Market structures are organizational or competitive characteristics of the market. The four market structures include are perfect competition, monopoly, monopolistic competition, and oligopoly. A monopolistic competition also called competitive market has a large number of businesses each owning a small proportion of the overall market share with slightly differing products (Tucker, 2017). An Oligopoly is whereby a small number of firms that work together to control the largest share of the market. Perfect competition market is a hypothetical market where there is free entry, and exit into the market and the number of consumers and producers are unlimited (Tucker, 2017). Monopoly is whereby one single firm has total control over the entire market by setting the prices.
Tucker (2017) asserts that in perfect competition, the demand and supply dictatesthe prices no individual firm has control over it, Monopolistic competition, on the other hand, has partial control over the prices. A firm under oligopoly can have control over the prices but instead chooses to maintain the price rigidity policy. Unlike all the other markets, a firm under the monopoly dictates the prices since it exercises full control. The demand curve for firms under perfect competition is elastic since the force of demand and supply is responsible for pricing (Tucker, 2017). On the other hand, Monopoly and Monopolistic competition have a downward slope in the demand curve since they record more sales when they lower prices. However, in Monopolistic competition the demand curve is more elastic due to the presence of close substitutes. Oligopoly firm’s demand curve cannot be determined as the pattern of a producer cannot be correctly tracked.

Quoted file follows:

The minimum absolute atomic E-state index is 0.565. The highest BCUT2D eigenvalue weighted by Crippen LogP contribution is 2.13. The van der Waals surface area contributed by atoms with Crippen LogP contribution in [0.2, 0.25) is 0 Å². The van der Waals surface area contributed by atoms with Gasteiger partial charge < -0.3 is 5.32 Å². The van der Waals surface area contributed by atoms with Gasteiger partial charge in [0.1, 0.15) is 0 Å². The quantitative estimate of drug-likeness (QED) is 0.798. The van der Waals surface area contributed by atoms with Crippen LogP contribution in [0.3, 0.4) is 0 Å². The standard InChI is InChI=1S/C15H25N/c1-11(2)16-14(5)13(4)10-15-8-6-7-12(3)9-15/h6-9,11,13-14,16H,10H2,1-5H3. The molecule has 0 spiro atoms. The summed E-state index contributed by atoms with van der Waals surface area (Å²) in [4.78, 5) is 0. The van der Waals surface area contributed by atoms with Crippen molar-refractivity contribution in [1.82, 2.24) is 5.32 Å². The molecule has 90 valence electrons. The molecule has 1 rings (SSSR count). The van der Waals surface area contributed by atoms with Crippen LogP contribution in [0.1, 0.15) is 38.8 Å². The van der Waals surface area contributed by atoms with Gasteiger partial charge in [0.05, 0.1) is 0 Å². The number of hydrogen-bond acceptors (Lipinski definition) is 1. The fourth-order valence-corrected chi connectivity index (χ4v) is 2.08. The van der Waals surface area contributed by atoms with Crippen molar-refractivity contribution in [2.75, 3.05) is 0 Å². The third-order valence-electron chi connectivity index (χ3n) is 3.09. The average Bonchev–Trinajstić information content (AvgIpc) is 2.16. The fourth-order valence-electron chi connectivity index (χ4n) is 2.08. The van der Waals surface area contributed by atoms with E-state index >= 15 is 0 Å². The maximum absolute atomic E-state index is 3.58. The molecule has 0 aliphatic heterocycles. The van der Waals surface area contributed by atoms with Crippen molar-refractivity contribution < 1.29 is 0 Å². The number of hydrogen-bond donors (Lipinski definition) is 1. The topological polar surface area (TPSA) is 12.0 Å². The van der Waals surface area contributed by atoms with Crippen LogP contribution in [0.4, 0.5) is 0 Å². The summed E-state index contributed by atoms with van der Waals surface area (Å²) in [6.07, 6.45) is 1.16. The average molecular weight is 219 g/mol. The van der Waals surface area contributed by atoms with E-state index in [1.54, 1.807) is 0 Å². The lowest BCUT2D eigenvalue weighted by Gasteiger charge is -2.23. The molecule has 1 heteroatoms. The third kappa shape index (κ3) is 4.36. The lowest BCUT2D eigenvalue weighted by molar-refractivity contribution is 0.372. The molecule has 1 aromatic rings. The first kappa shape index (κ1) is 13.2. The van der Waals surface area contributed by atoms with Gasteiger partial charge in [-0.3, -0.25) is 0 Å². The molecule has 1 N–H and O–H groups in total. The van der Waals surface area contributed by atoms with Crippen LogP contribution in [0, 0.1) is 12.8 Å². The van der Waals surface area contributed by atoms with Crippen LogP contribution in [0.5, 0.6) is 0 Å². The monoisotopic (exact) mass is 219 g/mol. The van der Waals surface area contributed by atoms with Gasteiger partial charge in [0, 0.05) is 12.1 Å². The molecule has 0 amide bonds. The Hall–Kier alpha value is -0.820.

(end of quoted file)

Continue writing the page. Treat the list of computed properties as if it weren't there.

The Coca Cola Company is a perfect example of a firm functioning under Oligopoly. The market has a few firms operating under the beverage industry. The market, unlike perfect competition, does not have a free entry; entry requires a huge investment and advertising (Schwartz, 2013). The operational costs are high, and this discourages other players from entering the market. To stay dominant in the market, Coca Cola ensures that it provides the best branding for its product, invests in advertisement and differentiates its products to suit consumer needs. Oligopoly has allowed Coca Cola to remain as one of the most popular beverage companies in the world and it has prevented it from getting competition due to the restriction in the market entry (Schwartz, 2013). Entry would require a firm to invest a lot of money and work hard to ensure they are recognized by the market which is hard since Coca Cola and PepsiCo have been in the market for many years thus very popular.
Labor supply and demand for the Coca Cola Company is affected by two main factors. The first factor is the wage factor whereby the supply of labor increases when the company increases its wage rates. Lower wages, on the other hand, will lead to more demand for labor since the firm is willing to hire more people at a lesser wage rate (Morgan, 2017). The second factor is the barrier to entry into the labor market. Coca Cola may require a specialized workforce for a particular position, and therefore the demand for labor will go up. However, the supply for labor will be reduced as a result of the restriction (Morgan, 2017). The hiring process may also decrease the supply if it is rigorous and time-consuming. The labor force will opt to consider other simpler employment options.
In conclusion, market structures refer to the characteristics of markets. Monopolistic competitions have numerous large businesses that own a fraction of the total market share. On the other hand, perfect competition is a market that has free entry of producers and consumers. Oligopoly is where small firms team up to control a large market share. Finally, monopoly refers to a market controlled by a single firm, which controls the prices and standards of products. The Coca Cola Company is a perfect example of oligopoly where a few firms control the beverage industry. Due to the financial barriers of entry, the market is dominated by a few producers.
Tucker, I. B. (2017). Economics for today (9th ed.). Boston, MA: Cengage Learning.
Morgan, L. (2017). Two factors that affect labor supply and demand. Biz Fluent. Retrieved from https://bizfluent.com/info-8454476-two-affect-labor-supply-demand.html
Schwartz, E., & Schwartz, E. (2013). An oligopoly like Coca-Cola uses product differentiation to compete. Retrieved from https://econlife.com/2013/11/an-oligopoly-like-coke-depends-on-product-differentiation/